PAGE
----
Cause some families ain’t shit and I am not here to tell you to spend time with ain’t shit people. – Ashley Sharie
Yesterday for Blogmas, I shared some of my favorite holiday memories, both old and new. Reminiscing on some of my favorite times with my family and friends. But, the last two holiday seasons have been a bit rough mentally because of the loss of my Grandmother. Both times I traveled home for Christmas I had to have a crying fit in the car because her absence was, and is, definitely felt. No matter what I was in town for, or what time I got in, her house was my first stop. Whether I was there to hang with her for a few hours, or just stopping in for a few minutes, it was a necessity. It’s still weird going to Cleveland and NOT going by her place.
The holiday season isn’t so merry and bright for a lot of people, for various reasons. Grief. Loss. Health. Childhood trauma. Toxic family. And the list goes on and on. Some of you don’t have a family home to return to for Thanksgiving and Christmas dinner. You may not receive invites to holiday parties and gift exchanges, and maybe some of you can’t even be in the same room with your relatives without arguments breaking out and past conflicts resurfacing. And I’d be remiss if I talked about the holiday season without acknowledging that.
When this topic was suggested to me, I definitely felt a heart-sinking feeling because it is the reality for many people. Fortunately for me, blood relatives who I consider toxic aren’t around during the holidays. Don’t get me wrong, my immediate family isn’t perfect and we all have our shit to deal with, but I love the time I get to spend with them, especially around the holidays and have grown to interact in a way that is conducive to my mental health and healing.
All that to say..
I write this piece mostly from a place of empathy and not experience.
For some of you, going home for the holidays comes with A LOT of emotional baggage that barely fits in your carryon. It means facing demons, both figurative and literal, that bring about the presence of toxic relatives, unpacked childhood trauma, and an overall downward spiral of any joy you had before the day.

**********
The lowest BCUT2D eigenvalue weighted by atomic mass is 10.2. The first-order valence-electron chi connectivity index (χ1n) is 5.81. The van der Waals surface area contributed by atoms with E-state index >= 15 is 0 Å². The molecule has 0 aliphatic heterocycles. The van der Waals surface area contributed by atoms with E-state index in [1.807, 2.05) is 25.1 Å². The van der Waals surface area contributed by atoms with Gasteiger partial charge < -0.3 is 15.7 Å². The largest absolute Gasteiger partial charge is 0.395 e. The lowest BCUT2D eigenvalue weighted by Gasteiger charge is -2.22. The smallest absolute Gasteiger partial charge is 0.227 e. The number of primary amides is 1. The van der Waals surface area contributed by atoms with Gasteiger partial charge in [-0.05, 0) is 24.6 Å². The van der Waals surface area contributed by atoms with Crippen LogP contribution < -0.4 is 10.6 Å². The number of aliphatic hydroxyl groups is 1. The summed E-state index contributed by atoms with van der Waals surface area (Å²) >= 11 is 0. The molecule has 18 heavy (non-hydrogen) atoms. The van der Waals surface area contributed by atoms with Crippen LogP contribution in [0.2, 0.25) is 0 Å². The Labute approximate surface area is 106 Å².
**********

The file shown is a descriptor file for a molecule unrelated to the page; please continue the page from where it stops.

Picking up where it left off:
It means sneaking off into a bathroom to cry and get through it. Or hiding the anxiety attack that is brewing up, threatening to show itself at any moment. Home the holidays may mean being in the continuous presence of some of the people who have caused (and may still cause) you the most pain, and yet because they are related by blood or marriage, you’re expected to deal.
So here are a few pieces of advice that I share, with love, that may make the holidays a little bit better for you:
Don’t be afraid to love from a distance.
This is something that I learned in therapy. Not everyone, regardless of relation, needs to be in your intimate space. You don’t have to involve them in your everyday life.
Be open and honest about your needs.
[Read: if you can] This is a tough one because chances are, the people who you need to be open and honest with, will be least-receptive of your truth. So I say this in an “I know it’s easier said than done, but still try” kind of way. If you hate when your overbearing mother nags about your love life and when you’ll have kids, tell her. If your aunt’s sly comments about your weight gain hurt you, tell him. Or, if constantly having to face the uncle who may have touched you inappropriately is no longer something you want to accept “having” to do, say it. Though they may not be receptive, you’ve spoken your peace.
It’s okay to limit your time with family.
Family gatherings are not obligatory, especially if they put you back in a place mentally where you don’t want to be. This may mean skipping a holiday gathering or two or missing a couple of Sunday dinners.
Have a designated support friend.
Someone you love and trust. Someone you can text or call and just say “hey, I’m not okay right now and I just need an ear.” This person should be someone you’ve already discussed the dynamics of your familial relationships with
Family doesn’t have to be blood.
Create your own family and traditions. I am closer to some of my friends than I am some of my relatives. Family is who and what you make it. If you’d rather have a Friendsgiving, or spend Christmas day with the homies, that’s okay.
In all things, protect your mental health and I hope this piece helps you a little bit in your effort into doing so.
Do you have any tips for making the holiday season a bit easier? Let me know below.